Traumatic brain injury (TBI) patients may recover more function after longer and more intensive rehabilitation sessions, according to researchers.

The scientists, from the University of California, San Diego School of Medicine, studied rats relearning skills and physical abilities following a TBI. They found rats that received intensive therapy for an extended period of time showed significant restructuring of the brain around the damage site: Surviving neurons sprouted greater numbers of dendritic spines, which made more connections with other neurons.

The result was a 50% recovery of function, according to senior study author Mark Tuszynski, MD, PhD, professor in the Department of Neurosciences and director of the Center for Neural Repair at UC San Diego School of Medicine, and a neurologist with the VA San Diego Healthcare System, in a media release from University of California, San Diego Health Sciences.

“This has implications for medical practice and medical insurance,” Tuszynski says in the release. “Typically, insurance supports brief periods of rehab to teach people to get good enough to go home. These findings suggest that if insurance would pay for longer and more intensive rehab, patients might actually recover more function.”

The rats that did not undergo the intensive rehabilitation did not rebuild brain structure or recover function, per the release.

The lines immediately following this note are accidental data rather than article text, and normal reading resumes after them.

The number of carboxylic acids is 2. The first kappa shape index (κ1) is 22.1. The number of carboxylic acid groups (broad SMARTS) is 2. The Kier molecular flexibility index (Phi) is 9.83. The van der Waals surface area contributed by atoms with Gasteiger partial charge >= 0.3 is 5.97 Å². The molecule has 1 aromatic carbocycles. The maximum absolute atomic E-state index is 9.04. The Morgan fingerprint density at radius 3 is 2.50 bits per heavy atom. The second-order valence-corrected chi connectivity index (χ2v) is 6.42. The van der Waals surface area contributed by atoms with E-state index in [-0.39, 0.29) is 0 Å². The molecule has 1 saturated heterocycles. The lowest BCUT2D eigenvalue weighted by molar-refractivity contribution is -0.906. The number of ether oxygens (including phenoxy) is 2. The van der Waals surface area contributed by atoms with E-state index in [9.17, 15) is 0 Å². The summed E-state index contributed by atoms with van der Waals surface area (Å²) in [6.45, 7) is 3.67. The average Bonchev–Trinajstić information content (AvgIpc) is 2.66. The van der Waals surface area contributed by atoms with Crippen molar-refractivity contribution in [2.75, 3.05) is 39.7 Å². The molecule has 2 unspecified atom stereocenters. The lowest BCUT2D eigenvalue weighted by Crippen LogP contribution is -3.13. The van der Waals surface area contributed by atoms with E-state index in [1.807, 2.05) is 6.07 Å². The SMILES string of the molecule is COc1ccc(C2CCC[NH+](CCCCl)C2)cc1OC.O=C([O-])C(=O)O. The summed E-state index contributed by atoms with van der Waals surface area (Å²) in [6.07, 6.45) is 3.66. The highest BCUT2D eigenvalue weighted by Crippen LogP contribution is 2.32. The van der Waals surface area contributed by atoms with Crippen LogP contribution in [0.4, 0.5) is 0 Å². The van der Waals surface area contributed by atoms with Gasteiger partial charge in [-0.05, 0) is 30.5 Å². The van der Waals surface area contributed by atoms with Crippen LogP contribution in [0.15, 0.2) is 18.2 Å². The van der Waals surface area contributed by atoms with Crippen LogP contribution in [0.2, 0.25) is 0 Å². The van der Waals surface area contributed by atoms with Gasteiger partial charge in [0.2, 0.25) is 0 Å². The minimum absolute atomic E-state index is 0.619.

The researchers also note that the basal forebrain cholinergic system is critical to rehabilitation. Structures in this part of the brain, such as the nucleus basalis, produce acetylcholine, a chemical released by nerve cells to send signals to other cells. Specifically, motor neurons release acetylcholine to activate muscles.

Damage to the cholinergic system blocks brain plasticity mediated by rehabilitation and reduces functional recovery. Tuszynski notes in the release that this suggests that certain drugs that help treat Alzheimer’s disease may further improve function in TBI patients.

“We did not try to do this in our study,” Tuszynski says, “but we did suggest future studies could be done to look at this possibility.”

The study was published recently in Proceedings of the National Academy of Sciences.

[Source(s): University of California, San Diego Health Sciences, Science Daily]